Take the Grand Canyon Railway to the historic train depot in Grand Canyon National Park and experience the unique architectural design of the only operating log depot in the United States.

Designed by architect and Santa Barbara, California native Francis W. Wilson, the Grand Canyon Train Depot is one of fourteen log depots ever constructed in the United States and is now one of only three remaining. Out of these, the Grand Canyon Depot is the only one built mainly from logs and the only one still operating today. The building features a central two-story section and a wing on each side one-story in height. The unique design of the wood—three flat sides and one rounded—allowed the building to give off a frontier appearance while keeping out moisture and maintaining structural integrity. The original copper lettering on the front spelled out “Grand Canon,” but workers replaced it in 1911 to spell “Grand Canyon.” Between the late-1920s and mid-1950s the depot underwent structural and functional renovations which added office space and upgraded lighting.

Before 1901, a trip to the Grand Canyon required a bumpy, sixty-five-mile stagecoach ride on dirt roads to reach the South Rim. To rectify this—and simultaneously capitalize on interest to the park—in 1901, the Santa Fe Railway built a line of tracks connecting their depot in Williams, Arizona to what would become Grand Canyon Village. Instead of going by stagecoach, visitors to the Grand Canyon could ride the train and relax while enjoying the view on the way to one of the greatest natural wonders in the world.

The arrival of the railroad in 1901 shifted the tourist experience to what became the Grand Canyon Village. In 1905, the Santa Fe Railroad completed the El Tovar Hotel between the track and the canyon. Santa Fe then partnered with the Fred Harvey Company and the National Park Service to add more buildings to accommodate the growing number of tourists, including Hopi House, Bright Angel Lodge, and the Red Horse Cabin. Architect Mary Jane Colter designed many of these structures.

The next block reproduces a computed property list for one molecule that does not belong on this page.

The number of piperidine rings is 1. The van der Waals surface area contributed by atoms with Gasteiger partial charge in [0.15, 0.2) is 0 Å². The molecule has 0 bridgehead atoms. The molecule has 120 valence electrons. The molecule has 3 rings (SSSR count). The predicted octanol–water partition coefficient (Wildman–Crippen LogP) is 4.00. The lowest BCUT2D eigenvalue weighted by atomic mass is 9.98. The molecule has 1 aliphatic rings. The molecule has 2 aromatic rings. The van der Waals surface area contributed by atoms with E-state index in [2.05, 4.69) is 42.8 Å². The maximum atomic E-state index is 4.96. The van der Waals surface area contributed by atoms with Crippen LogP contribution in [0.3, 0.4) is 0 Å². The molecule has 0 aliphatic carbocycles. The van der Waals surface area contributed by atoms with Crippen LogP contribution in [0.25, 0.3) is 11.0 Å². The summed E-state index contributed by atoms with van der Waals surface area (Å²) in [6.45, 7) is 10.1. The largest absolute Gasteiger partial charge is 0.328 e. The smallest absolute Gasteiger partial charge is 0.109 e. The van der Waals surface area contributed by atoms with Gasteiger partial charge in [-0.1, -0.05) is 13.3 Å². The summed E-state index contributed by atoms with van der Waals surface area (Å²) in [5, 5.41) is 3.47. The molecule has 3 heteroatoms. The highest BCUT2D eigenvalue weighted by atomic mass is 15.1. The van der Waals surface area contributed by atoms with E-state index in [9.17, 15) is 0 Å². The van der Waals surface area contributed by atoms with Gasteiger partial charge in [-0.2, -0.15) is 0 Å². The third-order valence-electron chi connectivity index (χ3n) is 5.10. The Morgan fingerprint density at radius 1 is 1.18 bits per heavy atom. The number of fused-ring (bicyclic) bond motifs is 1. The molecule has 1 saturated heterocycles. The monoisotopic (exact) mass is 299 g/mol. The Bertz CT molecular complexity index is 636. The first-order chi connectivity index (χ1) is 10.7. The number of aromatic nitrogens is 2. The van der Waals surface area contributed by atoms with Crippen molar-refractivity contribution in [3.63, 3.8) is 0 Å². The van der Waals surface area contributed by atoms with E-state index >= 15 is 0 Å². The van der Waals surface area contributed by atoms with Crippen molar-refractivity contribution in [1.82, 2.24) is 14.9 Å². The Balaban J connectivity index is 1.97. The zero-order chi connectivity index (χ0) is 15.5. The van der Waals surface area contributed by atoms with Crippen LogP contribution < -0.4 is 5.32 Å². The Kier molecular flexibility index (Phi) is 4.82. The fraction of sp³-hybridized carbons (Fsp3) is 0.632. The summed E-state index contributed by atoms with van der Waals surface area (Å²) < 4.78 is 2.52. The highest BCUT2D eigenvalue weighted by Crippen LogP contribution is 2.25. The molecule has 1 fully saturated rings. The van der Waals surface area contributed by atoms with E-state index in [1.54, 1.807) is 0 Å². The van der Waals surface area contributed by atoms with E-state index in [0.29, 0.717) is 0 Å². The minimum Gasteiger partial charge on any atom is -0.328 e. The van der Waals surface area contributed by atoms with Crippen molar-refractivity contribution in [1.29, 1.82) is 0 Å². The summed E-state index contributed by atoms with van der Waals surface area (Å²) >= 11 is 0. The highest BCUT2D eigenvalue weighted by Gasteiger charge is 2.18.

Popularity for the railroad dwindled as the automobile industry grew, however; in 1968, the Grand Canyon Railway made its final passenger run, and the Santa Fe Railway left the buildings it owned to the National Park Service. Freight transportation continued on the line, but soon after, in 1972, the railway discontinued passenger services to the Grand Canyon. In 1989 the formation of the Grand Canyon Railway revived the route when entrepreneurs Max and Thelma Biegert funded the restoration of the Grand Canyon Line: tourists once again could travel to the park by train. For visitors today, the station represents the idea of western national parks as rustic and scenic. Often the first experience guests have when they step off the train, the depot remains one of the best structures from the National Park’s rustic period.


The depot in 1975
The depot in 1975 A front view of the magnificent log Grand Canyon Depot. The El Tovar hotel sits in the back on the rim of the canyon. The building is an excellent example of rustic architecture using naturally sourced wood and constructing the building mostly by hand. Source:

“Railroad Depot, Grand Canyon, Coconino County, AZ.” James W. Rosenthal, 1975. In Historic American Buildings Survey, courtesy of Library of Congress Prints and Photographs Division. https://www.loc.gov/pictures/item/az0025.photos.008772p/.

The depot today
The depot today This 2019 view provides a closer look at the hand cut logs used for the depot and how leaving the outer edge rounded gave the traditional appearance of a log cabin. Shingles on the roof and upper floor have been replaced due to damage. Source:

“Grand Canyon Village-Grand Canyon Railroad Depot-1901-1.” Tony Santiago (alias Marine 69-71), January 26, 2019. Via Wikimedia Commons (CC BY-SA 4.0). https://commons.wikimedia.org/wiki/File:Grand_Canyon_Village-Grand_Canyon_Railroad_Depot-1901-1.jpg.

Railway map
Railway map This map from 1919 shows the route of the Santa Fe Railroad running between Williams, Arizona, and the Grand Canyon Village and the Grand Canyon Railroad station in the newly established national park. Source:

“Grand Canyon Railway Depot.” 1919. Courtesy of the Library of Congress, via Yolonda Youngs, Nature, Culture, and History at the Grand Canyon. https://grcahistory.org/sites/south-rim/grand-canyon-railway-depot/.

Advertising the Grand Canyon Railway
Advertising the Grand Canyon Railway A Santa Fe Railroad advertisement that appeared in the February 1, 1908 issue of the magazine Harper’s Weekly. Source:

Santa Fe Railroad magazine advertisement. In Harper’s Weekly, February 1, 1908, page 3. Courtesy of Grand Canyon National Park Museum Collection, via Flickr (CC BY 2.0). https://www.flickr.com/photos/grand_canyon_nps/4682590139/.


Grand Canyon Village, AZ 86023


Jennifer John, Northern Arizona University, “Grand Canyon Depot,” Intermountain Histories, accessed May 18, 2024, https://www.intermountainhistories.org/items/show/603.